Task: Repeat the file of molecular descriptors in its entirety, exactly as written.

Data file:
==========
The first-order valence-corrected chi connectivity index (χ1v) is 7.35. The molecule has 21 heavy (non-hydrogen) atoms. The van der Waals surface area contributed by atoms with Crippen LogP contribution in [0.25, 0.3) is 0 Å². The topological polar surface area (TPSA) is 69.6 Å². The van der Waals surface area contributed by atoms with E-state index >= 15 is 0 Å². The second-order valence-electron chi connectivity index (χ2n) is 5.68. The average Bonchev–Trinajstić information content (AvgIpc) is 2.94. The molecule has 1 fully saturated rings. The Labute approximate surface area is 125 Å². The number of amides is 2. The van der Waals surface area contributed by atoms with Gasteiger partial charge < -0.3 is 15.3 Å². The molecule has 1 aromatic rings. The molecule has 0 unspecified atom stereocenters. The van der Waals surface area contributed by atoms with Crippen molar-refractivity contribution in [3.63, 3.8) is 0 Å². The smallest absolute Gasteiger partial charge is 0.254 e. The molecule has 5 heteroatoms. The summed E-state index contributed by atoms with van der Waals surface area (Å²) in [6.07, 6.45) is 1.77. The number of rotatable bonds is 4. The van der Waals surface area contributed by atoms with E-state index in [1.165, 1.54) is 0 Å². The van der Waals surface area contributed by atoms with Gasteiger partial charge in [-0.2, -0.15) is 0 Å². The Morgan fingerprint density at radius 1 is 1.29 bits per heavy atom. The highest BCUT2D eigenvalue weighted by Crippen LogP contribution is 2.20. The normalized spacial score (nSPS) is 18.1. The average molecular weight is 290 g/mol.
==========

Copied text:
The first-order valence-corrected chi connectivity index (χ1v) is 7.35. The molecule has 21 heavy (non-hydrogen) atoms. The van der Waals surface area contributed by atoms with Crippen LogP contribution in [0.25, 0.3) is 0 Å². The topological polar surface area (TPSA) is 69.6 Å². The van der Waals surface area contributed by atoms with E-state index >= 15 is 0 Å². The second-order valence-electron chi connectivity index (χ2n) is 5.68. The average Bonchev–Trinajstić information content (AvgIpc) is 2.94. The molecule has 1 fully saturated rings. The Labute approximate surface area is 125 Å². The number of amides is 2. The van der Waals surface area contributed by atoms with Gasteiger partial charge < -0.3 is 15.3 Å². The molecule has 1 aromatic rings. The molecule has 0 unspecified atom stereocenters. The van der Waals surface area contributed by atoms with Crippen molar-refractivity contribution in [3.63, 3.8) is 0 Å². The smallest absolute Gasteiger partial charge is 0.254 e. The molecule has 5 heteroatoms. The summed E-state index contributed by atoms with van der Waals surface area (Å²) in [6.07, 6.45) is 1.77. The number of rotatable bonds is 4. The van der Waals surface area contributed by atoms with E-state index in [1.165, 1.54) is 0 Å². The van der Waals surface area contributed by atoms with Gasteiger partial charge in [-0.2, -0.15) is 0 Å². The Morgan fingerprint density at radius 1 is 1.29 bits per heavy atom. The highest BCUT2D eigenvalue weighted by Crippen LogP contribution is 2.20. The normalized spacial score (nSPS) is 18.1. The average molecular weight is 290 g/mol.